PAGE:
- 1965 through 1969:
The National Physical Laboratory is developing early network communication protocols in the UK and the Department of Defence Advanced Research Projects Agency United States.
- Oct. 29, 1969:
The computer breaks when the first message, which just contains the letters L and O of the word LOGIN, is transmitted across ARPANET (Advanced Research Projects Agency Network). A tiny four-node network is built during the ensuing months.
The @ symbol becomes the norm for separating the user from the network when the first network email messages are sent over ARPANET. On the ARPANET, the Creeper computer virus is discovered for the first time.
Additional universities are added, and ARPANET is officially declared operational.
On the ARPANET, routed packet traffic is where the TCP/IP protocol first saw use.
- January 1, 1983:
The ARPANET fully transitions to the TCP/IP protocol, enabling it to communicate with a wide range of different networks all over the world.
Civilian and military users of ARPANET are separated. It is the integration or connectivity of these two networks that gives rise to the term "Internet."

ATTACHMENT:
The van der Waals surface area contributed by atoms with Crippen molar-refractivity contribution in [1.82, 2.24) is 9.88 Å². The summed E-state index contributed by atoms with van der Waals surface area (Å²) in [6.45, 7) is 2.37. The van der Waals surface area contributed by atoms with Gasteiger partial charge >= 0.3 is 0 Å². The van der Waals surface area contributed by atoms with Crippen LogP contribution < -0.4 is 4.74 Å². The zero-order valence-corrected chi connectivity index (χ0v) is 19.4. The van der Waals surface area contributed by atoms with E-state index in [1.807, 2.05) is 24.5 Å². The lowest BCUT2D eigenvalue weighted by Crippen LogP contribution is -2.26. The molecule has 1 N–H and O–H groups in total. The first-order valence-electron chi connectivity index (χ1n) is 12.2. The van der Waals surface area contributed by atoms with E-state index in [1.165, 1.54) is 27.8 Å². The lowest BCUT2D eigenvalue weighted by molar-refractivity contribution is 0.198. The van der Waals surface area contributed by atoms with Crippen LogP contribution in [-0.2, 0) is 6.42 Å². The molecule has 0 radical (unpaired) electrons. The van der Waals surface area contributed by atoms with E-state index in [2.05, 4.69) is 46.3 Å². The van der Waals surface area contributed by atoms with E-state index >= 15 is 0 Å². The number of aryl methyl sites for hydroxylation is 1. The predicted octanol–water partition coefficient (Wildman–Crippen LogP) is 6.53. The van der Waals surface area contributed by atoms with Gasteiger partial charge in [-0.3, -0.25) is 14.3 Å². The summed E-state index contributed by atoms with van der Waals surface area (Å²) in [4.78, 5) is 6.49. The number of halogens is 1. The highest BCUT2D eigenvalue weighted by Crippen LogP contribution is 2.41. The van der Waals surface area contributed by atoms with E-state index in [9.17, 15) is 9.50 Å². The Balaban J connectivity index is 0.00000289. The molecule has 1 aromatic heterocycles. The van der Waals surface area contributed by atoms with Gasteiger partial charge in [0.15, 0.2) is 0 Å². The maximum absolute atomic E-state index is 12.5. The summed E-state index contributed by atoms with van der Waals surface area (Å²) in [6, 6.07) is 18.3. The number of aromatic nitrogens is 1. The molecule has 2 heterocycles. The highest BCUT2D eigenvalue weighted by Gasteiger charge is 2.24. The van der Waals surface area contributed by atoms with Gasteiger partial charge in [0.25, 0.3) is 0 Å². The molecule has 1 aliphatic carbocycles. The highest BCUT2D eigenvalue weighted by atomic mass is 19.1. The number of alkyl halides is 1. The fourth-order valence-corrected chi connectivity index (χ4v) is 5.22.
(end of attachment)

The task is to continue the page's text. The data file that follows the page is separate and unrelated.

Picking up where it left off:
Operation of the National Science Foundation Network begins. Several network connections were established for NSFNET, which later served as a portion of the early Internet's main backbone.
The ARPANET has been shut down. It is seen as the turning point when early research networks evolved into the Internet as we know it today.
The first public release of HTML lays the groundwork for the World Wide Web.
- May 1991:
ISPs have opened up NFSNET to allow commercial traffic.
The first dial-up internet connectivity for consumers is available.
Mosaic, the first widely used web browser, is made public.
On the Internet, theBGP protocol was first used to control routing across networks automatically.
The initial item is bought and sold on AuctionWeb, later known as eBay. On July 16, Amazon launched, originally solely selling books.
SixDegrees.com is introduced as the first social network.